One of Savannah’s best features is our squares.
For instance, Savannah’s Forsyth Park is one of the city’s crown jewels, spacious, shaded, beautiful.
But above all, Packed with history!
It’s Savannah’s version of “Central Park”.
It’s a great place to throw a frisbee with the dogs or kids.
Have a nice picnic. Or tie up your hammocks to the shaded oaks and just relax.
Play tennis on the hard courts, or join a pick-up game on the basketball courts.
Get in your morning jog; Forsyth’s outer loop is nearly a perfect mile.
Bordered by some of Savannah’s Great Houses, a walk of the outer loop showcases some of the city’s best architecture.
Named after John Forsyth, the Governor of Georgia who had just died in 1841.
The park began as just 10 wooded acres set aside to become Savannah’s first recreational park.
After that, the park was improved and expanded to another 20 acres in 1853.
Explore the 30 acres of Forsyth Park’s interior, and you’ll see why locals and visitors flock here every day.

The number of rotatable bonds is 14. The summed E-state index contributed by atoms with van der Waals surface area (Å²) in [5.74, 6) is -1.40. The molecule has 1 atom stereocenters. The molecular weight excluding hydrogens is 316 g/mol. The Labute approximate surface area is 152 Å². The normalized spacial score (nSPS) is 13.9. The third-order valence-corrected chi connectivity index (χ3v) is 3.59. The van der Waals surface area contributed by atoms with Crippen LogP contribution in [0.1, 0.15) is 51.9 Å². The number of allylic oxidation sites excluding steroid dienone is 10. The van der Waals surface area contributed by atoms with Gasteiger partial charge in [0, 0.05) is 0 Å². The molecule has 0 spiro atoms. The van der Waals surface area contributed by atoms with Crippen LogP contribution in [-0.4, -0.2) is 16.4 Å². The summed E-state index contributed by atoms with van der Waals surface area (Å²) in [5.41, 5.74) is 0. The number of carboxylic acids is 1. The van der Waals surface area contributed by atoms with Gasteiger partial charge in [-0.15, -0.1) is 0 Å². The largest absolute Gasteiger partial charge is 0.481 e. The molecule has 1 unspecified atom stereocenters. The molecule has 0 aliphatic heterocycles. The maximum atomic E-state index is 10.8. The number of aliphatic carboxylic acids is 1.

Check out some things in Forsyth Park during your Savannah dream vacation:
The Forsyth Park Fountain
Surrounded by oaks dripping in Spanish moss, the gleaming white fountain setting is like something out of a fairy-tale.
It was originally placed to be the focal point in a gardened park called “Forsyth Place”.
The fountain sits in the direct path of Bull Street, where it continues through the park.
The placement of the fountain creates a perfect line of sight from both the northern boundary of Forsyth Park at Gaston Street.
And the southern border of the park at Park Avenue.
Running 24 hours a day, the two-tiered fountain lights up gloriously after dark.
Adorned at the top by the lady with her staff, above wading cranes, the spray creates soothing sounds and cooling mists.
History of the Forsyth Fountain
The centerpiece and stunningly beautiful backdrop of Savannah’s Forsyth Park is; the historic fountain.
In 1858, 18 years after founding the Fountain was installed.
What many people do not know, is that Savannah’s most famous fountain came from a mail-order catalog!
Ordered from Janes, Beebe & Co’s Illustrated Catalogue of Ornamental Iron Work
at a cost of $2,200 (or $65,000 today), our famous fountain was known as Model No 5!